Regardless of income, the penalty for not carrying health insurance will under no circumstances exceed the national average cost of a bronze (lowest)-level health insurance plan certified to be sold through the state health exchanges. That exact dollar amount cannot be determined until the plans and prices are in effect on the exchanges throughout the nation. Also, the IRS has been restricted in its means to obtain this tax penalty. No criminal penalties, liens or property seizures are allowed for failure to pay the individual mandate tax penalty.
It seems the main process the IRS will use to collect the penalty is to offset the offending individual’s income tax return. The low cost of the penalty relative to the cost of insurance and the weak enforcement options have led many to believe that Obamacare will not inspire nearly as many Americans to obtain coverage as the law’s authors suggested and intended.
No Annual or Lifetime Limits on Coverage
Under Obamacare, carriers will not be permitted to impose any dollar-value annual or lifetime limits on what the law deems to be essential health benefits. This provision has been in the process of being phased in for a number of years but will take full effect and apply to all health insurance policies as of Jan. 1 2014. This could certainly be seen as a positive for both consumers and providers. Carriers are no longer allowed to apply an arbitrary cap to a patient’s treatment that otherwise could have cut off care before they reached maximum therapeutic improvement.
However, there are potential negative, unintended consequences to this rule. First, not allowing a carrier to build in a maximum payout on a particular service will apply upward pressure on its actuarial calculations. This is one of many reasons why there is a belief that Obamacare will actually lead to higher insurance premiums.
Second, this could affect utilization review procedures. For example, right now, there are a few large carriers / plans in New Jersey that do not impose utilization management of any kind. Instead, they simply allow the insured a pre-set number of chiropractic visits under their plan. If the carriers are not allowed to follow this protocol going forward, they would essentially be forced to perform some form of utilization management, since they cannot impose an annual or lifetime cap. It seems likely that if a carrier had to direct a department or vendor to review care, treatment could be cut off earlier than the previous annual allowance would have.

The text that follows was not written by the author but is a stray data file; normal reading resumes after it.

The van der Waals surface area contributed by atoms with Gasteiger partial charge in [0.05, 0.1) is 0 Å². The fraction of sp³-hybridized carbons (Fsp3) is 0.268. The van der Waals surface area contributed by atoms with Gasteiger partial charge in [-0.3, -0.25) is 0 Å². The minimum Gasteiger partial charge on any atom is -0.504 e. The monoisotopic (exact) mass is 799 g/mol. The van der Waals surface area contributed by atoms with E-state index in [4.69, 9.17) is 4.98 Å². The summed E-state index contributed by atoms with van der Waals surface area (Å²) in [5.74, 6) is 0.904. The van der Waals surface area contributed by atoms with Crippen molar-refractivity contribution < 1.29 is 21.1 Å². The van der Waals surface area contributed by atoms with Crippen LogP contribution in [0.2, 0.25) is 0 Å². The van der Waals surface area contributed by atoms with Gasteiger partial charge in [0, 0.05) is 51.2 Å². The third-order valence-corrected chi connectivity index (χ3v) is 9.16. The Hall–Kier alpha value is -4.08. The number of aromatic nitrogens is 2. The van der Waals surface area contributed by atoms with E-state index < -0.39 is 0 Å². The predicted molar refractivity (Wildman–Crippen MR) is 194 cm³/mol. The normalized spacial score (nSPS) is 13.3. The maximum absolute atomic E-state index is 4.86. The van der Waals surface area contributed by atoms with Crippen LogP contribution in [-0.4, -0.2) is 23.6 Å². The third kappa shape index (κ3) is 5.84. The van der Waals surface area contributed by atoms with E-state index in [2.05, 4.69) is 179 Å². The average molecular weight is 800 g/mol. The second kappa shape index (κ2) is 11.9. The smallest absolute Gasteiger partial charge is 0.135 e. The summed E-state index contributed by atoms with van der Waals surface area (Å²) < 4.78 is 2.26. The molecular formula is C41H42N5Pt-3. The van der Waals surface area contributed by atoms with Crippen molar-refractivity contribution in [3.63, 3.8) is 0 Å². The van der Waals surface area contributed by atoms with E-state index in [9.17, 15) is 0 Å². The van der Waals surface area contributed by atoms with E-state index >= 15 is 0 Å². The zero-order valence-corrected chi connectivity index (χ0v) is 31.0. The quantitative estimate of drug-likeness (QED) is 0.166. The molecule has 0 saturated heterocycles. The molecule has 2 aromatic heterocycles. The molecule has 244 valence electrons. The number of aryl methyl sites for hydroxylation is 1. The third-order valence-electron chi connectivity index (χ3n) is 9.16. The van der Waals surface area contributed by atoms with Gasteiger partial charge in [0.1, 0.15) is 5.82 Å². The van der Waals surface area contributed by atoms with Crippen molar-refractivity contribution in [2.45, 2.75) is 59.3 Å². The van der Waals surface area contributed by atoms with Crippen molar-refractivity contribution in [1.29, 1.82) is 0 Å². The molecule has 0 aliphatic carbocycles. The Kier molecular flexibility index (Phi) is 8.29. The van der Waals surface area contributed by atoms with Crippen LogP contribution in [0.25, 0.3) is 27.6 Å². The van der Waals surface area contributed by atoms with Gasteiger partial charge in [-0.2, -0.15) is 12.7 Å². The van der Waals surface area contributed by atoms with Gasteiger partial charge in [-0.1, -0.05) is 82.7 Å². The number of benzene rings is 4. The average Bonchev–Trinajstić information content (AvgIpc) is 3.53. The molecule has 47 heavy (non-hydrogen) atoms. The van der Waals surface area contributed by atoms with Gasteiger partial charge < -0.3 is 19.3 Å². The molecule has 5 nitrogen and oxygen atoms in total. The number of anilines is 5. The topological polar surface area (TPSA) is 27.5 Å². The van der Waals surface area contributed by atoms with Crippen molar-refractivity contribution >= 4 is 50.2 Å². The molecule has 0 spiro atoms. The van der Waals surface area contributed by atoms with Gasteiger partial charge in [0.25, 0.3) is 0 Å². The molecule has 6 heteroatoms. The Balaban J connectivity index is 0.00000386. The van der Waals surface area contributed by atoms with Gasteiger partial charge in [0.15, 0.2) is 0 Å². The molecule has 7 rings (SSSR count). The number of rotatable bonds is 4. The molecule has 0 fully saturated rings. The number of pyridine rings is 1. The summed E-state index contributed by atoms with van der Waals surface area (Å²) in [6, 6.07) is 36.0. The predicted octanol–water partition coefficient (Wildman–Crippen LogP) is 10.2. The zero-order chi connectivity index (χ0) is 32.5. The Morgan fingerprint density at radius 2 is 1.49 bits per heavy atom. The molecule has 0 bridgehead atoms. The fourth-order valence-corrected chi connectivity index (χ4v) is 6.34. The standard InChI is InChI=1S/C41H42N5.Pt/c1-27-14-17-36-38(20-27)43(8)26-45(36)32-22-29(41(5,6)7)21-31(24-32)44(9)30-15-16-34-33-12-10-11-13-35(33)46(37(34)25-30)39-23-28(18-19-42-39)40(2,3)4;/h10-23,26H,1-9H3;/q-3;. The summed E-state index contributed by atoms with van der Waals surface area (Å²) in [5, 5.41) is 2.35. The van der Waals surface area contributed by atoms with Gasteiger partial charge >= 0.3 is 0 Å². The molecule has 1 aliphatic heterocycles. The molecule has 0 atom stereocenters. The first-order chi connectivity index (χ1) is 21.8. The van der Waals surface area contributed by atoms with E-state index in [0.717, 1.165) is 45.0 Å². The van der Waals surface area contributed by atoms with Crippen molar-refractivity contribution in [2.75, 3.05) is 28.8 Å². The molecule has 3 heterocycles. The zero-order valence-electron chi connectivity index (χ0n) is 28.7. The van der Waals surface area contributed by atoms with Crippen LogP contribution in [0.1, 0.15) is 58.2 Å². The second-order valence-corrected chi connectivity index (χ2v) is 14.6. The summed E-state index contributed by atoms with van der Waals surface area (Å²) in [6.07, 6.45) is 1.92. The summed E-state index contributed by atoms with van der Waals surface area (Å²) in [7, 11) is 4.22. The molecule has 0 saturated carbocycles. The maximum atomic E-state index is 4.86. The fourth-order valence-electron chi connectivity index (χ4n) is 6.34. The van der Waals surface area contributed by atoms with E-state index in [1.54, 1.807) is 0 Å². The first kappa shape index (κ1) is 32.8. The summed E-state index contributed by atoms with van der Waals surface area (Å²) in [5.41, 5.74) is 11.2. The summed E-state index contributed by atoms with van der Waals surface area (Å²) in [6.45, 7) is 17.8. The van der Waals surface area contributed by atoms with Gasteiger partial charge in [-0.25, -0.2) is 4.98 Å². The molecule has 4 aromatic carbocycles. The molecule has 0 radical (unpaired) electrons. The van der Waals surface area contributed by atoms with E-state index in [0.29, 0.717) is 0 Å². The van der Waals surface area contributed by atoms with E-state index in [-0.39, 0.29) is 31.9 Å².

Guaranteed Availability of Insurance
There are two main components here. First, health insurers will no longer be able to deny coverage to anyone based on a pre-existing condition. Second, there are very specific reasons why carriers can charge different amounts for coverage. Carriers can only charge an individual higher premium based on age, geographic area, tobacco use and family composition.
Carriers can only charge up to three times more for premiums based on a consumer’s age. Carriers can only charge up to 1.5 times more based on tobacco use. They can charge more based on region, and the family composition rule leaves the states to decide who in a household can be included on a family plan and at what cost.
It is believed that this rule will lower premiums for older Americans and women. Older insurance consumers are usually charged more because they require more care. Women are usually charged more because they also statistically require more medical expenditures. This is usually attributed to the medical costs of childbirth.
While it can certainly be seen as a positive for society to mandate that care be offered to those with pre-existing conditions and to not discriminate financially against women or older consumers, these changes will add significant cost to carriers. This cost will be passed on to someone. That someone will likely be younger to middle-aged males. Several independent analyses expect premiums for certain demographics to increase by over 100 percent from 2013 to 2014 because of these changes in regulations.
Starting in 2014, the PPACA will insist on broader coverage included in each health insurance plan (essential health benefits). It will not allow carriers to bar or charge more to consumers who have pre-existing conditions. It will restrict the level at which smokers and older consumer can be charged for health insurance relative to younger or non-smoking consumers. It will not allow annual or lifetime maximums to be placed on essential health benefits.
These factors will require greater payouts by carriers and hence necessitate more premium dollars. The theory of Obamacare is that these additional costs will be made up for by the newly insured. This is not necessarily the case. First, many of the new insureds under the law will be covered by Medicaid, which will not contribute anything to the premiums carriers take in. Second, many are skeptical that uninsured Americans will acquire coverage despite the mandate and penalty, as mentioned earlier.
In short, premiums will likely go down for older consumers, those with pre-existing conditions will be able to obtain coverage, and families making 400 percent or less of the federal poverty line will receive subsidies to purchase coverage and pay out-of-pocket expenses. However, those in the middle – both by age and economic class – will see significant increases in their medical expenses beginning in 2014.